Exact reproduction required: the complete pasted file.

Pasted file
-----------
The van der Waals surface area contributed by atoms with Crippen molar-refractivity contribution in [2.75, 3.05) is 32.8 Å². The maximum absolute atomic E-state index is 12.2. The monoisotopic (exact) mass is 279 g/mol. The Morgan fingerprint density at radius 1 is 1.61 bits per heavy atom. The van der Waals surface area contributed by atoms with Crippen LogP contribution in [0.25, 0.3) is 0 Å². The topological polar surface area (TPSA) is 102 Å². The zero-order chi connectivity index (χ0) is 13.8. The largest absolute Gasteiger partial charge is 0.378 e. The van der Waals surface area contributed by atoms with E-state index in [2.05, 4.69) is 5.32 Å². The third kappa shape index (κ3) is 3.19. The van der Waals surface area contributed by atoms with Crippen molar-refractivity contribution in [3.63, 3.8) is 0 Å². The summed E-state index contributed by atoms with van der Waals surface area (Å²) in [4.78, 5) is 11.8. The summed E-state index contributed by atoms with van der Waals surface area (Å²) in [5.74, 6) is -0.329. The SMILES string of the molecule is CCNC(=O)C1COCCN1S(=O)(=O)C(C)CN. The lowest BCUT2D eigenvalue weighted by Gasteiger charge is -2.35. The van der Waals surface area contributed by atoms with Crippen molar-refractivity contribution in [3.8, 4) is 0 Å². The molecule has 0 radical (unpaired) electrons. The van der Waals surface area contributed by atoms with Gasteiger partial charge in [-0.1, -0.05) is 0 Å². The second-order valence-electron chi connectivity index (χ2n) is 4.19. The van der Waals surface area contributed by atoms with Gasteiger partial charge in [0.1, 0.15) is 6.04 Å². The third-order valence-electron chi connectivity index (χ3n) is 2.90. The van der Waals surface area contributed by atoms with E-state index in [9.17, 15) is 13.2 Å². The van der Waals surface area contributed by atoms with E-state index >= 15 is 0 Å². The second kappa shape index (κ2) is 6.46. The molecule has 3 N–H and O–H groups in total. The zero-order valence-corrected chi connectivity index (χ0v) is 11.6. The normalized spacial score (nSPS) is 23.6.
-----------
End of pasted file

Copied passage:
The van der Waals surface area contributed by atoms with Crippen molar-refractivity contribution in [2.75, 3.05) is 32.8 Å². The maximum absolute atomic E-state index is 12.2. The monoisotopic (exact) mass is 279 g/mol. The Morgan fingerprint density at radius 1 is 1.61 bits per heavy atom. The van der Waals surface area contributed by atoms with Crippen LogP contribution in [0.25, 0.3) is 0 Å². The topological polar surface area (TPSA) is 102 Å². The zero-order chi connectivity index (χ0) is 13.8. The largest absolute Gasteiger partial charge is 0.378 e. The van der Waals surface area contributed by atoms with E-state index in [2.05, 4.69) is 5.32 Å². The third kappa shape index (κ3) is 3.19. The van der Waals surface area contributed by atoms with Crippen molar-refractivity contribution in [3.63, 3.8) is 0 Å². The summed E-state index contributed by atoms with van der Waals surface area (Å²) in [4.78, 5) is 11.8. The summed E-state index contributed by atoms with van der Waals surface area (Å²) in [5.74, 6) is -0.329. The SMILES string of the molecule is CCNC(=O)C1COCCN1S(=O)(=O)C(C)CN. The lowest BCUT2D eigenvalue weighted by Gasteiger charge is -2.35. The van der Waals surface area contributed by atoms with Crippen molar-refractivity contribution in [3.8, 4) is 0 Å². The molecule has 0 radical (unpaired) electrons. The van der Waals surface area contributed by atoms with Gasteiger partial charge in [-0.1, -0.05) is 0 Å². The second-order valence-electron chi connectivity index (χ2n) is 4.19. The van der Waals surface area contributed by atoms with Gasteiger partial charge in [0.1, 0.15) is 6.04 Å². The third-order valence-electron chi connectivity index (χ3n) is 2.90. The van der Waals surface area contributed by atoms with E-state index in [9.17, 15) is 13.2 Å². The van der Waals surface area contributed by atoms with E-state index >= 15 is 0 Å². The second kappa shape index (κ2) is 6.46. The molecule has 3 N–H and O–H groups in total. The zero-order valence-corrected chi connectivity index (χ0v) is 11.6. The normalized spacial score (nSPS) is 23.6.